1 May, 06 | by BMJ Group
This is my visit to Prague and the first quality form I’ve attended since the first prototype in London, well over 10 years ago. It’s much bigger ‘ over 1000 delegates from 49 countries – and much more professionally run.
The Congress Centre used to host Communist Party congresses and the guide book describes it as ‘supremely ugly’ which is unfair. Its meeting rooms are flexible and comfortable and its circulation spaces generous with stunning views of Prague. Some people have been coming to the European Forum (from next year to be renamed the International Forum on Quality and Safety in Health Care) for years, and they meet in the sunny spaces of the congress hall and are friendly.
A Swedish participant commented that there isn’t much conflict or disagreement at the quality forum, everyone is trying to do the same thing, everyone agrees. That makes it friendly, but maybe isolating too. The people who go back from this forum bring back the buzz and excitement of ideas on quality improvement ‘ and tools on how to do it -’ but they often go into hostile (or perhaps just non-comprehending) environments in their hospitals and clinics and offices. Helen Bevan, who has the wonderful title of director of service improvement at the NHS Institute for Innovation and Improvement, worries over coffee that we don’t get beyond the tools, to actually teach people the how of getting started ? which, she says, is a unique problem in every work place, because the people and the dynamics are all different.
The Swedes may have the right idea to counteract this sense of isolation. There are 249 of them here, and they come in large groups. Stockholm County for example has about 40 people at the forum, including politicians, support people, and clinicians and managers who run the system. I met several of them over lunch and though many of them have been coming for years and have been working on improving their health care system for years, they still say it is hard, and there’s still lots to learn. The politicians in particular want to hear from other health systems, other policymakers.
The need to spread
The urgent issue at this forum seems to be about ‘spread’: how do health organisations move really good improvement work out of a small microsystem – a ward, a clinical service – and spread it throughout the rest of the hospital or health system? Many of the speakers tried to tackle this issue in various ways.
Don Berwick dealt with this in his opening session. Don is the President of the Institute for Health Care Improvement in Boston and one of the gurus of quality improvement in healthcare. Many people come just to hear Don, though most have met and heard him speak elsewhere as well.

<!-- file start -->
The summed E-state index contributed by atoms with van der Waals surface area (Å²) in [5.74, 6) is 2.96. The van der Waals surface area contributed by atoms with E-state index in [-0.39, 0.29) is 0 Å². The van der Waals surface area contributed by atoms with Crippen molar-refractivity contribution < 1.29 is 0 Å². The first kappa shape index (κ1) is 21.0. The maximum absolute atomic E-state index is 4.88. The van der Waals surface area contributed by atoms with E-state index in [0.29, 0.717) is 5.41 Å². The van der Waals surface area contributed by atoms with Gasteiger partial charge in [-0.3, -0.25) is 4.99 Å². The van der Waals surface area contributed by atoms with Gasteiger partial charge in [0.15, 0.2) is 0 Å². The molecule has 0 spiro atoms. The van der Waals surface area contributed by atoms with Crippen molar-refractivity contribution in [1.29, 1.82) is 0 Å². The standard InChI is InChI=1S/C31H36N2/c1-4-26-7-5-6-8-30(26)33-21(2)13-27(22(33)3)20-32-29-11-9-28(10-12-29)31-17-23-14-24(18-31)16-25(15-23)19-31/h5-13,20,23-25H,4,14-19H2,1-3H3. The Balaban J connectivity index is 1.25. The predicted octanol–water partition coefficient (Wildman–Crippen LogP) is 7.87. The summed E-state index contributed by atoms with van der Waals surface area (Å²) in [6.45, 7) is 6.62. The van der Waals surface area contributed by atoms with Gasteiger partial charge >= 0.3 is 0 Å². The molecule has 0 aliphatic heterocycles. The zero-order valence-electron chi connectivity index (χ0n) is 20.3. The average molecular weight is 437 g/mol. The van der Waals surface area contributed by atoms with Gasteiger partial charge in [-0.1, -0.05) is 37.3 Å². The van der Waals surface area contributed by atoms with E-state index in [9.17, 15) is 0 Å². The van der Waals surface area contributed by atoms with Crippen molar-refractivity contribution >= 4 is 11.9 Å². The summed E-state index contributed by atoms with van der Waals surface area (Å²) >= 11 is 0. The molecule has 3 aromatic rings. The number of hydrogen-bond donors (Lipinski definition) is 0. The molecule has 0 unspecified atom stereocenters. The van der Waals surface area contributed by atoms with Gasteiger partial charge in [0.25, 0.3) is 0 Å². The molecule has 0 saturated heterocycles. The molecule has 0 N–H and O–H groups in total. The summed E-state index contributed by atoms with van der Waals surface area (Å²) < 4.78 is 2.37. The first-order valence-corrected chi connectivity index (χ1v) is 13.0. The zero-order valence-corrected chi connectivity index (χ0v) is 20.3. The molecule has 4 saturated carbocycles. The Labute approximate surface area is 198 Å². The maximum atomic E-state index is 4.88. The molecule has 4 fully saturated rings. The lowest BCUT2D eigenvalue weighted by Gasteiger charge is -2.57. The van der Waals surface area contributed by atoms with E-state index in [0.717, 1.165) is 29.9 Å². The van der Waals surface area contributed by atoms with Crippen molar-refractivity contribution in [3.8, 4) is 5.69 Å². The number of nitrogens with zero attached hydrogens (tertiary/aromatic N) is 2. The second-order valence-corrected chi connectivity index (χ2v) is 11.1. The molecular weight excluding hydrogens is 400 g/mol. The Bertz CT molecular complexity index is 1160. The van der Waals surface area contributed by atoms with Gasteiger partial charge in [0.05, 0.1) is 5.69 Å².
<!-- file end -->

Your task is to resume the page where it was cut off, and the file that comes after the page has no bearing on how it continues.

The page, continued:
I’ve heard quality forums criticised as being a bit like a religious movement, a bit evangelical, with Don as the high priest. But in this talk on Wednesday morning he was less high priest and more ‘marshaller’ and analyst of a vast body of knowledge and experience. He drew on five big system-wide quality improvement enterprises, including Britain’s NHS, J?nk?ping County in Sweden, and the IHI’s 100,000 lives campaign to extract some common lessons (as well as the differences).
The differences were interesting, from England’s top down politically driven system covering a population of 40 million, to the 100,000 lives campaign, which has tried to mobilise activity to reduce deaths in hospital by using the techniques of a political campaign. But despite this, Don drew some general lessons:
that bold aims help
that measurement has to follow the aims (not the other way round)
that all improvement is local – it is necessary to build skills
the best incentives are intrinsic
the voice of the patient can be powerful – professionals will hear things from patients that they might ignore if it comes from a fellow professional
and ‘leadership, leadership, leadership’
Berwick’s other concern was with what he called the ‘emerging canon of healthcare policy,? which he claimed is recognisable internationally and driven by ministries of health. The elements of this canon are:
markets and contestability
public reporting (star ratings, league tables etc)
a shift of choice and power to consumers
a shift of responsibility to consumers (perhaps through co-payments)#
pay for performance
He didn?t think this canon would improve health. The ?canon? clearly struck a chord: people were talking about it and recognising it and its sometime negative influence. Quality and Safety in Health hopes to publish Don?s talk in full, and the BMJ will have a shorter version.
Culture, culture, culture
So if the question is spread, what?s the answer? One answer is culture and relationships. Organisational psychology has always been a strong strand in quality improvement, but seems to be less often talked about than the other strands like process mapping, the statistical tools, and team work. Maybe that?s because it?s hard ? ?Soft is hard,? as management guru Tom Peters said.